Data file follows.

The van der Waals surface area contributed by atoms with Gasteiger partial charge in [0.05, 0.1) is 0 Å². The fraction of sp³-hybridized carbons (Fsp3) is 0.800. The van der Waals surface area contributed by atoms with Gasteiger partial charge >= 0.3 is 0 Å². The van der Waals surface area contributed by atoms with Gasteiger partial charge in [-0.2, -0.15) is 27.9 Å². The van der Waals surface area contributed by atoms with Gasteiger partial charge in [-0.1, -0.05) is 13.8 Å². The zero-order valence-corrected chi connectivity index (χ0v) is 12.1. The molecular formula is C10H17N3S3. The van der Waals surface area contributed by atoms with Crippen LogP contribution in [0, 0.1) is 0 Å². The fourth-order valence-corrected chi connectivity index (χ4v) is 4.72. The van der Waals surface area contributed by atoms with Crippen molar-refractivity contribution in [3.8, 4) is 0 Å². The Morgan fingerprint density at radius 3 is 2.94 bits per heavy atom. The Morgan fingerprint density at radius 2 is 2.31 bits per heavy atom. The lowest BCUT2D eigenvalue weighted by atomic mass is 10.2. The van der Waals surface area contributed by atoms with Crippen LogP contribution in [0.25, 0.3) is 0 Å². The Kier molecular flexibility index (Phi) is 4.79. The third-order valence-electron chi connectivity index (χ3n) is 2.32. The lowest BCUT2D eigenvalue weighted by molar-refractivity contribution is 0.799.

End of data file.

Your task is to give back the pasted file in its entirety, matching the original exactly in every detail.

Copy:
The van der Waals surface area contributed by atoms with Gasteiger partial charge in [0.05, 0.1) is 0 Å². The fraction of sp³-hybridized carbons (Fsp3) is 0.800. The van der Waals surface area contributed by atoms with Gasteiger partial charge >= 0.3 is 0 Å². The van der Waals surface area contributed by atoms with Gasteiger partial charge in [-0.2, -0.15) is 27.9 Å². The van der Waals surface area contributed by atoms with Gasteiger partial charge in [-0.1, -0.05) is 13.8 Å². The zero-order valence-corrected chi connectivity index (χ0v) is 12.1. The molecular formula is C10H17N3S3. The van der Waals surface area contributed by atoms with Crippen LogP contribution in [0, 0.1) is 0 Å². The fourth-order valence-corrected chi connectivity index (χ4v) is 4.72. The van der Waals surface area contributed by atoms with Crippen molar-refractivity contribution in [3.8, 4) is 0 Å². The Morgan fingerprint density at radius 3 is 2.94 bits per heavy atom. The Morgan fingerprint density at radius 2 is 2.31 bits per heavy atom. The lowest BCUT2D eigenvalue weighted by atomic mass is 10.2. The van der Waals surface area contributed by atoms with Crippen LogP contribution in [0.25, 0.3) is 0 Å². The Kier molecular flexibility index (Phi) is 4.79. The third-order valence-electron chi connectivity index (χ3n) is 2.32. The lowest BCUT2D eigenvalue weighted by molar-refractivity contribution is 0.799.